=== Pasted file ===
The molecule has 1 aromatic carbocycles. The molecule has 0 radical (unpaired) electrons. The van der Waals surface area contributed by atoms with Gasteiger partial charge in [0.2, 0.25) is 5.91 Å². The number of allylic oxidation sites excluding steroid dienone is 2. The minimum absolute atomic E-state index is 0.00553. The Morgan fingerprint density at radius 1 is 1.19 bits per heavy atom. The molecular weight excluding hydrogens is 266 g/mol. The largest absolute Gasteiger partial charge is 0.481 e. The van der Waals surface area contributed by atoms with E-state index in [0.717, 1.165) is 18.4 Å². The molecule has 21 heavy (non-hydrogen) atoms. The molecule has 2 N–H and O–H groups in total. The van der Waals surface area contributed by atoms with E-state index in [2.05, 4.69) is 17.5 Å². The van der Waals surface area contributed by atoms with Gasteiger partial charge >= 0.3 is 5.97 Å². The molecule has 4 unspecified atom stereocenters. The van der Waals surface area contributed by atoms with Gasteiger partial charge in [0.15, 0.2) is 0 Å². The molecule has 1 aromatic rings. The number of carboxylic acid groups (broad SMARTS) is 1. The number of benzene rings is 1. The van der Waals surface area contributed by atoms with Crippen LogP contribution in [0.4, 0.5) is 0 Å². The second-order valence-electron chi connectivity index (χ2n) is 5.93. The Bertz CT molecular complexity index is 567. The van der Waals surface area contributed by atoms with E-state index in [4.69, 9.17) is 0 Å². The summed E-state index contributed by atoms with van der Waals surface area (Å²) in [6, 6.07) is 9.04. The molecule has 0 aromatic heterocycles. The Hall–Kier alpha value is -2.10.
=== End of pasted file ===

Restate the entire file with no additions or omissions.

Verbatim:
The molecule has 1 aromatic carbocycles. The molecule has 0 radical (unpaired) electrons. The van der Waals surface area contributed by atoms with Gasteiger partial charge in [0.2, 0.25) is 5.91 Å². The number of allylic oxidation sites excluding steroid dienone is 2. The minimum absolute atomic E-state index is 0.00553. The Morgan fingerprint density at radius 1 is 1.19 bits per heavy atom. The molecular weight excluding hydrogens is 266 g/mol. The largest absolute Gasteiger partial charge is 0.481 e. The van der Waals surface area contributed by atoms with E-state index in [0.717, 1.165) is 18.4 Å². The molecule has 21 heavy (non-hydrogen) atoms. The molecule has 2 N–H and O–H groups in total. The van der Waals surface area contributed by atoms with E-state index in [2.05, 4.69) is 17.5 Å². The van der Waals surface area contributed by atoms with Gasteiger partial charge >= 0.3 is 5.97 Å². The molecule has 4 unspecified atom stereocenters. The van der Waals surface area contributed by atoms with Gasteiger partial charge in [0.15, 0.2) is 0 Å². The molecule has 1 aromatic rings. The number of carboxylic acid groups (broad SMARTS) is 1. The number of benzene rings is 1. The van der Waals surface area contributed by atoms with Crippen LogP contribution in [0.4, 0.5) is 0 Å². The second-order valence-electron chi connectivity index (χ2n) is 5.93. The Bertz CT molecular complexity index is 567. The van der Waals surface area contributed by atoms with E-state index in [4.69, 9.17) is 0 Å². The summed E-state index contributed by atoms with van der Waals surface area (Å²) in [6, 6.07) is 9.04. The molecule has 0 aromatic heterocycles. The Hall–Kier alpha value is -2.10.